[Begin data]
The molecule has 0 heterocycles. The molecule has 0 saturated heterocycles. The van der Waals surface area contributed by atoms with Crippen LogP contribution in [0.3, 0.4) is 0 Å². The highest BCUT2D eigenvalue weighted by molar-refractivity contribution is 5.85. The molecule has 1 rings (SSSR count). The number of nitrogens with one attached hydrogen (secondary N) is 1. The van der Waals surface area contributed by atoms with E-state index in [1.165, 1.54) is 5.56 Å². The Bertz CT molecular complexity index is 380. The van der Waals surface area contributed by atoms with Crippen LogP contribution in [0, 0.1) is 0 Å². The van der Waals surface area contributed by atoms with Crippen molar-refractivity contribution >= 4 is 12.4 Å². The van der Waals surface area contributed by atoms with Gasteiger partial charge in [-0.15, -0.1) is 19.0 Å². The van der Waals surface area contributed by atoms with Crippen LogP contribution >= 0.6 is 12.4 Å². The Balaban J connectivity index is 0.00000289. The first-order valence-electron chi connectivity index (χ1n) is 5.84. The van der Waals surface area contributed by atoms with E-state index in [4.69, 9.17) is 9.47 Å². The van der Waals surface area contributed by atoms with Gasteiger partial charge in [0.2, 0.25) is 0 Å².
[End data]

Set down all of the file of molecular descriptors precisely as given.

The molecule has 0 heterocycles. The molecule has 0 saturated heterocycles. The van der Waals surface area contributed by atoms with Crippen LogP contribution in [0.3, 0.4) is 0 Å². The highest BCUT2D eigenvalue weighted by molar-refractivity contribution is 5.85. The molecule has 1 rings (SSSR count). The number of nitrogens with one attached hydrogen (secondary N) is 1. The van der Waals surface area contributed by atoms with E-state index in [1.165, 1.54) is 5.56 Å². The Bertz CT molecular complexity index is 380. The van der Waals surface area contributed by atoms with Crippen LogP contribution in [0, 0.1) is 0 Å². The van der Waals surface area contributed by atoms with Crippen molar-refractivity contribution >= 4 is 12.4 Å². The van der Waals surface area contributed by atoms with Gasteiger partial charge in [-0.15, -0.1) is 19.0 Å². The van der Waals surface area contributed by atoms with Crippen LogP contribution >= 0.6 is 12.4 Å². The Balaban J connectivity index is 0.00000289. The first-order valence-electron chi connectivity index (χ1n) is 5.84. The van der Waals surface area contributed by atoms with E-state index in [4.69, 9.17) is 9.47 Å². The van der Waals surface area contributed by atoms with Gasteiger partial charge in [0.2, 0.25) is 0 Å².